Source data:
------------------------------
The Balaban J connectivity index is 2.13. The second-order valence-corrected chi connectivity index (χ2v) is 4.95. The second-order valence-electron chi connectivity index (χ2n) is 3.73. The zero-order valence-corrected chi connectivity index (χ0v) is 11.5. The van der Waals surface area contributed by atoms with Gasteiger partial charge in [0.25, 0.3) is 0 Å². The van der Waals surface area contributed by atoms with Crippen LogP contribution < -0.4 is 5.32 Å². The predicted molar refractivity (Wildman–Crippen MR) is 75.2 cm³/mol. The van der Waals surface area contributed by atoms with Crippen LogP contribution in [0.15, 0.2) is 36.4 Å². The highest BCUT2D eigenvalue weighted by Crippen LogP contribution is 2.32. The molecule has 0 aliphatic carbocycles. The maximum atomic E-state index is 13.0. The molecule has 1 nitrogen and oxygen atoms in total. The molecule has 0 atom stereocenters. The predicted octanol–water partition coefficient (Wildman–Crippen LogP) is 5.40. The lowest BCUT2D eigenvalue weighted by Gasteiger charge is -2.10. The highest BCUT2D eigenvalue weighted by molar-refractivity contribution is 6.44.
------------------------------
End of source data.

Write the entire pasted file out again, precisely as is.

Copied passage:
The Balaban J connectivity index is 2.13. The second-order valence-corrected chi connectivity index (χ2v) is 4.95. The second-order valence-electron chi connectivity index (χ2n) is 3.73. The zero-order valence-corrected chi connectivity index (χ0v) is 11.5. The van der Waals surface area contributed by atoms with Gasteiger partial charge in [0.25, 0.3) is 0 Å². The van der Waals surface area contributed by atoms with Crippen LogP contribution < -0.4 is 5.32 Å². The predicted molar refractivity (Wildman–Crippen MR) is 75.2 cm³/mol. The van der Waals surface area contributed by atoms with Crippen LogP contribution in [0.15, 0.2) is 36.4 Å². The highest BCUT2D eigenvalue weighted by Crippen LogP contribution is 2.32. The molecule has 0 aliphatic carbocycles. The maximum atomic E-state index is 13.0. The molecule has 1 nitrogen and oxygen atoms in total. The molecule has 0 atom stereocenters. The predicted octanol–water partition coefficient (Wildman–Crippen LogP) is 5.40. The lowest BCUT2D eigenvalue weighted by Gasteiger charge is -2.10. The highest BCUT2D eigenvalue weighted by molar-refractivity contribution is 6.44.